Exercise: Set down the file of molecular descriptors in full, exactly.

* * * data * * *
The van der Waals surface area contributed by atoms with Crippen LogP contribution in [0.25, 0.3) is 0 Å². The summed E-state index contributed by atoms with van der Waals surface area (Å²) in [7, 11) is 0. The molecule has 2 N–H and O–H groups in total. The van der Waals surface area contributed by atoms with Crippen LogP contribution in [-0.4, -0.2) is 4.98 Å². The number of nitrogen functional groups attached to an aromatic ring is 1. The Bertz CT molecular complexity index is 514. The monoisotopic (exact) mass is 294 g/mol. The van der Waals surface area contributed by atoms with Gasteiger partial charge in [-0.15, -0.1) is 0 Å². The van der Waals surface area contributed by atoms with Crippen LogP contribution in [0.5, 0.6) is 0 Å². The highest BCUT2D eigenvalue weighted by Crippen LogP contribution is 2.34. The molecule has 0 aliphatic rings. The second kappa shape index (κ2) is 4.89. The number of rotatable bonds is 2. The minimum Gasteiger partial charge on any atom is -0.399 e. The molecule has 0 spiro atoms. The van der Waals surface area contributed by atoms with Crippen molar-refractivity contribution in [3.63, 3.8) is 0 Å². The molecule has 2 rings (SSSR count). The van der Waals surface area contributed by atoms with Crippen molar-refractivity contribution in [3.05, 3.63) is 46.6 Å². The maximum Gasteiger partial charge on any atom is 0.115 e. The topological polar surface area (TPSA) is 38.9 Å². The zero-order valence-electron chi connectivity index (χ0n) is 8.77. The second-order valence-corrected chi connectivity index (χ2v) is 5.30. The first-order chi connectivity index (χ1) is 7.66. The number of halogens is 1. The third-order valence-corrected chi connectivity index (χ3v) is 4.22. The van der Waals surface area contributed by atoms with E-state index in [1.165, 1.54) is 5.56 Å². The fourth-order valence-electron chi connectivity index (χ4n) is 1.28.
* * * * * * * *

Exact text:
The van der Waals surface area contributed by atoms with Crippen LogP contribution in [0.25, 0.3) is 0 Å². The summed E-state index contributed by atoms with van der Waals surface area (Å²) in [7, 11) is 0. The molecule has 2 N–H and O–H groups in total. The van der Waals surface area contributed by atoms with Crippen LogP contribution in [-0.4, -0.2) is 4.98 Å². The number of nitrogen functional groups attached to an aromatic ring is 1. The Bertz CT molecular complexity index is 514. The monoisotopic (exact) mass is 294 g/mol. The van der Waals surface area contributed by atoms with Gasteiger partial charge in [-0.15, -0.1) is 0 Å². The van der Waals surface area contributed by atoms with Crippen LogP contribution in [0.5, 0.6) is 0 Å². The highest BCUT2D eigenvalue weighted by Crippen LogP contribution is 2.34. The molecule has 0 aliphatic rings. The second kappa shape index (κ2) is 4.89. The number of rotatable bonds is 2. The minimum Gasteiger partial charge on any atom is -0.399 e. The molecule has 0 spiro atoms. The van der Waals surface area contributed by atoms with Crippen molar-refractivity contribution in [3.63, 3.8) is 0 Å². The molecule has 2 rings (SSSR count). The van der Waals surface area contributed by atoms with Crippen molar-refractivity contribution in [3.05, 3.63) is 46.6 Å². The maximum Gasteiger partial charge on any atom is 0.115 e. The topological polar surface area (TPSA) is 38.9 Å². The zero-order valence-electron chi connectivity index (χ0n) is 8.77. The second-order valence-corrected chi connectivity index (χ2v) is 5.30. The first-order chi connectivity index (χ1) is 7.66. The number of halogens is 1. The third-order valence-corrected chi connectivity index (χ3v) is 4.22. The van der Waals surface area contributed by atoms with E-state index in [1.165, 1.54) is 5.56 Å². The fourth-order valence-electron chi connectivity index (χ4n) is 1.28.